Found this on GEN-03, the vaccine that couldn't fund the final trials. https://www.ncbi.nlm.nih.gov/pubmed/31103365?dopt=Abstract Seems like they are trying to find investors possibly. Does anyone have insight on this? I would love to have a series of vaccine shots versus a daily antiviral pill.
Clues to building a better herpes vaccine
by Ziba Kashef, Yale University
"Senior investigator Akiko Iwasaki and her colleagues conducted several experiments in mice vaccinated against the herpes simplex virus 2 (HSV-2). The researchers first found that the HSV-2 antibody the body produces in response to vaccination was not present in the vaginal cavity where it is most needed to protect against infection. They also learned that when specialized immune cells, called memory B cells, are physically drawn to the genital area, they produce and insert the antibody in the inner vaginal tissue. HavingBb I to the antibody circulating in the blood alone is not enough to protect against genital herpes infection, and a different strategy is needed to deliver the protective antibody in the future, Iwasaki said.
These results may explain why herpes vaccines that have been developed to date have not worked, say the researchers. The findings also support a different approach to vaccination, such as "prime and pull," which Iwasaki's lab has been investigating. This strategy involves combining conventional vaccination to trigger an immune response throughout the body (prime) and "c
hemokines," or signaling proteins, in vaginal tissue to attract another immune cell type, memory T cells, to the site where infection happens (pull). The team is currently working on establishing a successful prime-and-pull vaccine based on T cells and B cells."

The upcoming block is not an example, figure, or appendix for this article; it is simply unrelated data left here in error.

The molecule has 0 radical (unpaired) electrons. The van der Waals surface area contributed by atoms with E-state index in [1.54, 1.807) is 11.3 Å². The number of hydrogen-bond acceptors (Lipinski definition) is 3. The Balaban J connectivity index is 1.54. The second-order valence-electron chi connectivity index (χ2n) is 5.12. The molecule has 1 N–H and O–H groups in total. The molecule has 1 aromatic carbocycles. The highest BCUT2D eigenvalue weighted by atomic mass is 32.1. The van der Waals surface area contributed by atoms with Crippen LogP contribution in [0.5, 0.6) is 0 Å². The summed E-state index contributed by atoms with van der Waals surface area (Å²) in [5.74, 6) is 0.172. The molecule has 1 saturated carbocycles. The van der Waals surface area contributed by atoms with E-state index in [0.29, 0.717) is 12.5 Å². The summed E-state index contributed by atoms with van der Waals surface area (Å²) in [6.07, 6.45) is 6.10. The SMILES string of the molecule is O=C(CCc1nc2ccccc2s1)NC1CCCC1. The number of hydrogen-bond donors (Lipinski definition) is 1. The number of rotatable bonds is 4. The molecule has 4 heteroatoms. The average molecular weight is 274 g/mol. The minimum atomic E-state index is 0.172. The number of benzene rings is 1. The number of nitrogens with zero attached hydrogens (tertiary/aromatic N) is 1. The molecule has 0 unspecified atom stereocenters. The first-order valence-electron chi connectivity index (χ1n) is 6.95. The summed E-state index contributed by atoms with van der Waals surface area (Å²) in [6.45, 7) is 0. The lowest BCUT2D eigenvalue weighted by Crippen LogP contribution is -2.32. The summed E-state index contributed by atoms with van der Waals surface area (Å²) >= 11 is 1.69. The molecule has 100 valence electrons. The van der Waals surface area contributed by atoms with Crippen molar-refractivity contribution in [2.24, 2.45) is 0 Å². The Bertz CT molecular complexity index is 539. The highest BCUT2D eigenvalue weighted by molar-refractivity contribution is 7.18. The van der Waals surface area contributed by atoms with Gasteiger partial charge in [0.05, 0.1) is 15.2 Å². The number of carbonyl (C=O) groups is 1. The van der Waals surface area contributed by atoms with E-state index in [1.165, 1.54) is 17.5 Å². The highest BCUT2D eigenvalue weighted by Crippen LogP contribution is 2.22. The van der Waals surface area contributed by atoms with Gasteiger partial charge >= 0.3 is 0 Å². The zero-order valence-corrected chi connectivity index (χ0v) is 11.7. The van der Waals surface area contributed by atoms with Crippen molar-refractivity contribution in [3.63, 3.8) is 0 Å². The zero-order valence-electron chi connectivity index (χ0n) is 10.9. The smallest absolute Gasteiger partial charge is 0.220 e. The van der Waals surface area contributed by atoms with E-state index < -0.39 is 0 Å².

Full paper here: https://www.sciencedirect.com/science/article/pii/S0264410X18315652
Note sure if anyone wrote about this. I couldn't find any results for VC2 in the site's search. This is a live attenuated vaccine from Louisiana State University. The results do not seem super promising, as reducing shedding/recurrance by < 70% pre-clinical is common in many discontinued vaccines. Still, research is being done, which is always great!
"Our studies also showed that VC2 vaccine decreases the clinical severity of acute and recurrent HSV-2 disease in guinea pigs when provided by intramuscular vaccination. During the primary infection, animals vaccinated with VC2 had a significant decrease in clinical severity and replicating virus in the vaginal vault. Prophylactic vaccination also decreased the quantity of virus in the DRGs when compared to the No Treatment group. The ability to protect neural tissue from latent infection probably contributed to the decrease in the number of animals with recurrent lesions by 67% and the number of days with recurrent vaginal shedding by 46%. This reduction in shedding is particularly important because transmission of HSV-2 to uninfected persons is largely due to asymptomatic shedding , ."
"When tested as a therapeutic vaccine, i.e., one designed to decrease recurrent disease and recurrent virus shedding in those already infected with HSV, the VC2 vaccine was not effective although it did reduce recurrent shedding, at least when compared to the gD2 vaccine. This may be because live attenuated vaccines have only limited replication in hosts that are already infected and thus do not have much of an impact in improving the immune response. Because infected hosts have frequent reactivations of virus that would be similar to a live vaccine inoculation it may be difficult for the vaccine to improve the immune response unless it is able to induce responses not activated by the host’s recurrent virus replication."
I'm sure a lot of you Google "hsv2-cure" daily like me. Looks like there may be a twinkle of hope. Not a cure, but at least some new news.
Found a good article what do you think ?